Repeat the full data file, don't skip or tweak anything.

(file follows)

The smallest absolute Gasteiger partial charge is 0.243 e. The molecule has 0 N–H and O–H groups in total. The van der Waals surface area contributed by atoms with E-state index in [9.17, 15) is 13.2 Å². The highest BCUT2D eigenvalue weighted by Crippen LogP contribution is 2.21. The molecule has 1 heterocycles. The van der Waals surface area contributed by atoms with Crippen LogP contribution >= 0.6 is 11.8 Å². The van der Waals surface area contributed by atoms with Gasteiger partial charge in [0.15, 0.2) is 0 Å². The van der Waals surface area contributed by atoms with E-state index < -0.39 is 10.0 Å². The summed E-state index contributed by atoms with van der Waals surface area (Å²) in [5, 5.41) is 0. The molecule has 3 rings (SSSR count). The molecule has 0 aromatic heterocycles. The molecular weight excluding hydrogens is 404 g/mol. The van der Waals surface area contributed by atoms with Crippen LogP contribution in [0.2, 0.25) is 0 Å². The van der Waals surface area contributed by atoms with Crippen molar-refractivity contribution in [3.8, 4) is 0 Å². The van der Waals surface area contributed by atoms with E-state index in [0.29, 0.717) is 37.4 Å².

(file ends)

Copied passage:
The smallest absolute Gasteiger partial charge is 0.243 e. The molecule has 0 N–H and O–H groups in total. The van der Waals surface area contributed by atoms with E-state index in [9.17, 15) is 13.2 Å². The highest BCUT2D eigenvalue weighted by Crippen LogP contribution is 2.21. The molecule has 1 heterocycles. The van der Waals surface area contributed by atoms with Crippen LogP contribution >= 0.6 is 11.8 Å². The van der Waals surface area contributed by atoms with Gasteiger partial charge in [0.15, 0.2) is 0 Å². The van der Waals surface area contributed by atoms with E-state index < -0.39 is 10.0 Å². The summed E-state index contributed by atoms with van der Waals surface area (Å²) in [5, 5.41) is 0. The molecule has 3 rings (SSSR count). The molecule has 0 aromatic heterocycles. The molecular weight excluding hydrogens is 404 g/mol. The van der Waals surface area contributed by atoms with Crippen LogP contribution in [0.2, 0.25) is 0 Å². The van der Waals surface area contributed by atoms with Crippen molar-refractivity contribution in [3.8, 4) is 0 Å². The van der Waals surface area contributed by atoms with E-state index in [0.29, 0.717) is 37.4 Å².